Tucker has filed a bill to close one loophole in the sexual crime and age laws that have created problems for prosecutors.
Those laws made it illegal for, say, a 19-year-old to solicit a teen for sex, while making it legal for them to actually have sex, given a certain age span."[Prosecutors] have had to tell parents of a young lady that if only the guy who she had a sexual relationship with had solicited the relationship -- we would be able to prosecute," Tucker said.
"But, if later, the parent came in and disclosed to us that it wasn't a neighbor, but an uncle, then that would change how I had to look at the relationship."In most cases, Patterson said, where the issue is weighing on a teen's mind enough to disclose it, the care team would refer the teen to counseling to try and deal with the underlying issues and learn more about how the relationship is affecting the teen involved.
Ultimately, because of her position as a substitute, she was charged with sexual assault.
Is there anything that has been coercion or manipulation that the adolescent may not even recognize? "Many times these teens are not at a place, maturity-wise, to recognize the risks the relationship can have, and sometimes it's our job to try and tease that out, and talk to them about what this relationship really means."If they're able to determine what that means, they turn to their knowledge of state laws within the criminal track, which you can read here, and the Child Maltreatment Track, which you can view here.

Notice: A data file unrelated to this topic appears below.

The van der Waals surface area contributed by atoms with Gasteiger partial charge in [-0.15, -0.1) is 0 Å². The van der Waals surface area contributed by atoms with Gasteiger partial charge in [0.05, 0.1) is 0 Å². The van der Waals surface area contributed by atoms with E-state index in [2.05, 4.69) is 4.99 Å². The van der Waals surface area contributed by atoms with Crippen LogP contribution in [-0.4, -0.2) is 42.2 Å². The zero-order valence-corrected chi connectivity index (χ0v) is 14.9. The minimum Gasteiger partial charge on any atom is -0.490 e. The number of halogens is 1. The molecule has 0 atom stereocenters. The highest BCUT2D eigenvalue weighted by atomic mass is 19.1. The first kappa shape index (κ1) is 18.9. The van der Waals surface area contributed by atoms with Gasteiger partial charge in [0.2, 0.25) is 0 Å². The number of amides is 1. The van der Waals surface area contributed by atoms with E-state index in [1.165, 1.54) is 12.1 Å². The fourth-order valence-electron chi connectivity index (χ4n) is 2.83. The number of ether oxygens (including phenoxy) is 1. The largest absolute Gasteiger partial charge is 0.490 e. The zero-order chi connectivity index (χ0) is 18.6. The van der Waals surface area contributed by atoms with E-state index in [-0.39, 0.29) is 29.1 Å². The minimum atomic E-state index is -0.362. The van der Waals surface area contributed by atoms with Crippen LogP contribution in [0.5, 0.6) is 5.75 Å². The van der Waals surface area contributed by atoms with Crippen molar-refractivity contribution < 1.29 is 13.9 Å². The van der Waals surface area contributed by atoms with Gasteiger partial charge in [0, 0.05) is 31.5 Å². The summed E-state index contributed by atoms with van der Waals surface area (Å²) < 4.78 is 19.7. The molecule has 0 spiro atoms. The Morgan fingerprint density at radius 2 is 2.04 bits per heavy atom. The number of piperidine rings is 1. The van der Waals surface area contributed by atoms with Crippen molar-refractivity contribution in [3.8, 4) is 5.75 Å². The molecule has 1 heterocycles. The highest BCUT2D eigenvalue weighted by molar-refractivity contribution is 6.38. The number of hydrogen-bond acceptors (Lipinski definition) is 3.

"There were kids that, yeah, absolutely didn't see their relationship as something as a problem or dangerous," said Jennifer Patterson, Social Work Family Services Manager at Arkansas Children's Hospital.
The decision to call is not always an easy one, Patterson said, because the therapist has to weigh issues of confidentiality and the impact the notification will have on the therapist's relationship with the patient.
Patterson noted that therapists and other reporters often have to make the tough call regardless of those considerations if they believe a child is in danger."I think sometimes kids can fall through the cracks because individuals don't understand the law," Patterson said.